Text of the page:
- - Tuesday, December 23, 2014

On their first Christmas in the New World, the Puritans in Massachusetts did not celebrate the holiday at all. Instead, they worked in the fields. In fact, the colony outlawed the celebration of Christmas from 1659 to 1681. Anyone caught celebrating was fined five shillings.

Why? Early in 17th-century England, Christmas was celebrated much as it is today — as a religious festival and an important holiday. During the 12 days of Christmas, churches and other buildings were decorated with rosemary, holly and ivy. Christmas Day church services were packed. Gifts were exchanged at New Year’s, and Christmas boxes were distributed to the poor.

Great quantities of roast beef, minced pies and Christmas ale were consumed. People enjoyed dancing, singing and stage plays. This often led to drunkenness and promiscuity.

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Puritans of the 16th and 17th centuries were horrified. In the 1580s, Philip Stubbes, author of the “Anatomie of Abuses,” complained that there was “more mischief in that time committed than in all the year robbery, whoredom and murder, and what is not committed? What dicing and carding, what eating and drinking, what banqueting and feasting is then used, more than all the year besides, to the great dishonour of God and impoverishing of the realm.”

Puritans were motivated in part by their hatred of Catholicism — what they called “popery.” They also saw nothing in Scripture that celebrated Christmas and charged that Dec. 25 was not the birthday of Jesus, but the date pagans celebrated the winter solstice.

Indeed, the pagan Scandinavian and Germanic people of northern Europe celebrated a 12-day winter solstice holiday in A.D. 900 called Yule beginning Dec. 25. Many modern Christmas traditions, such as the Christmas tree, the Christmas wreath and the Yule log are direct descendants of Yule customs.

Therefore, the first Christmas controversy was Christian-led and began when England was ruled by a Puritan Parliament. Puritans sought to remove elements they viewed as pagan (nonbiblical in origin). In 1647, the Puritan-led Parliament banned the celebration of Christmas. Incredibly, Parliament replaced it with a day of fasting.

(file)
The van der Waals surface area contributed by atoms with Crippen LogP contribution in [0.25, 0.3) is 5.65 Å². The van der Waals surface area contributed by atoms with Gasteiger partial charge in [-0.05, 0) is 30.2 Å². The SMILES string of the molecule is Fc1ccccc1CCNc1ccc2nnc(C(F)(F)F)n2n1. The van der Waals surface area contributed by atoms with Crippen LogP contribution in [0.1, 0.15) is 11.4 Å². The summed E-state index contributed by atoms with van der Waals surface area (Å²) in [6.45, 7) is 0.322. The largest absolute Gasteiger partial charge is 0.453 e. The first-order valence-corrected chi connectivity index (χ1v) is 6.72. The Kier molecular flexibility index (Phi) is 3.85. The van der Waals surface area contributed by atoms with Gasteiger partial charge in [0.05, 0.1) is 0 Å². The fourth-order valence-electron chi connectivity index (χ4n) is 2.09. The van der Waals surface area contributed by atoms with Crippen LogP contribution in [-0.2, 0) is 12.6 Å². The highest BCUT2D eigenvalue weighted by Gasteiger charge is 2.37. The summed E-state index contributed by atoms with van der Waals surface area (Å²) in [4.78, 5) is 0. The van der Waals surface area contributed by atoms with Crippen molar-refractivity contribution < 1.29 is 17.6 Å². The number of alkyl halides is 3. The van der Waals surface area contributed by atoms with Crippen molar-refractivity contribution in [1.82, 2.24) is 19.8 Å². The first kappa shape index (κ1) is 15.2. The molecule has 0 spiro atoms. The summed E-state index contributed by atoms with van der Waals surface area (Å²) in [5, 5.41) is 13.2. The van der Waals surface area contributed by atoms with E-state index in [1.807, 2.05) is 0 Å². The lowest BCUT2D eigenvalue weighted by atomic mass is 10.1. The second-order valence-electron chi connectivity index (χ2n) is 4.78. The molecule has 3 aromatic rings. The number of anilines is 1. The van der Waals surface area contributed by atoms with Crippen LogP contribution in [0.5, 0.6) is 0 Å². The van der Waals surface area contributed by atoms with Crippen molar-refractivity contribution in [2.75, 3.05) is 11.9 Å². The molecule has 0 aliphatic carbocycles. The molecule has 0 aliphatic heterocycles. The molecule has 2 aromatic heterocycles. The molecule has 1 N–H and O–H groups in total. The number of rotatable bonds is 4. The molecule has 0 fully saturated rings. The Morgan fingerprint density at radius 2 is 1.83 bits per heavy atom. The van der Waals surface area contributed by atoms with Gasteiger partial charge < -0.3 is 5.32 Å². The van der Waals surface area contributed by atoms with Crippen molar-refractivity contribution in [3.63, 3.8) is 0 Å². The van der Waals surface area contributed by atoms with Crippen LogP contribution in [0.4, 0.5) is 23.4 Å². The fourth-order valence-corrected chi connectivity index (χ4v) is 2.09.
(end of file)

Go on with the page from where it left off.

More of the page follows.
Puritans brought that mindset to America, disapproving Christmas so totally that it was outlawed in Boston. The ban was revoked by English Gov. Edmund Andros, but it was not until the mid-19th century that celebrating Christmas became fashionable. By the Declaration of Independence in 1776, it was not widely celebrated in America. Christmas was not proclaimed a holiday by the U.S. Congress until 1870.

More recent controversies, such as what Fox News Channel host Bill O’Reilly called the “War on Christmas,” centered around the failure of businesses and schools to use the word “Christmas.” The American Civil Liberties Union and Americans United for Separation of Church and State filed lawsuits against government-funded displays of manger scenes and even such secular elements as reindeer, snowmen and elves. In 2002, New York City public schools banned the display of Nativity scenes but allowed Christmas trees and Hanukkah menorahs.

In 2005, Boston labeled its decorated tree a “holiday tree.” Result: The Nova Scotian farmer who donated the tree said he would rather have put it into a wood chipper than have it called a “holiday tree.” In 2005, the Michigan Senate debated whether its tree in front of the Capitol would continue to be called a “holiday tree,” as it had been since the 1990s. Finally, in 2007, it began to be called a Christmas tree.

Retailers are beginning to respond to customers outraged by their kowtowing to secularists dedicated to preventing any recognition of Christmas. When Target decided to banish the use of the word “Christmas” from its stores, online or advertising, the American Family Association initiated a nationwide boycott of Target that garnered 700,000 petition signatures within a week, persuading Target to reincorporate the word into its Christmas seasonal advertising.

The same thing happened when Lowe’s began selling “holiday trees” rather than “Christmas trees” a few years ago. It took a couple of years, but another American Family Association-led petition persuaded Lowe’s to backtrack.

In 2009, secularists struck again, forcing Gap Inc. to eliminate the word “Christmas” from its ads. Another boycott persuaded the company’s management to first temporize and then go back to calling “Christmas” by its rightful name.

The lesson is clear. American consumers value Christmas and will turn on those retailers who would ignore the most important Christian holiday of the year. Groups like the American Family Association play Paul Revere when firms try to secularize Christmas, letting consumers know who’s being naughty and nice. Companies like the Gap, Lowe’s and Target have learned a lesson that should not be lost on others: Consumers, when they know what’s going on, are prepared to vote with their wallets against retailers who cave into left-wing political correctness.

Michael J. McManus is president of Marriage Savers and a syndicated columnist.

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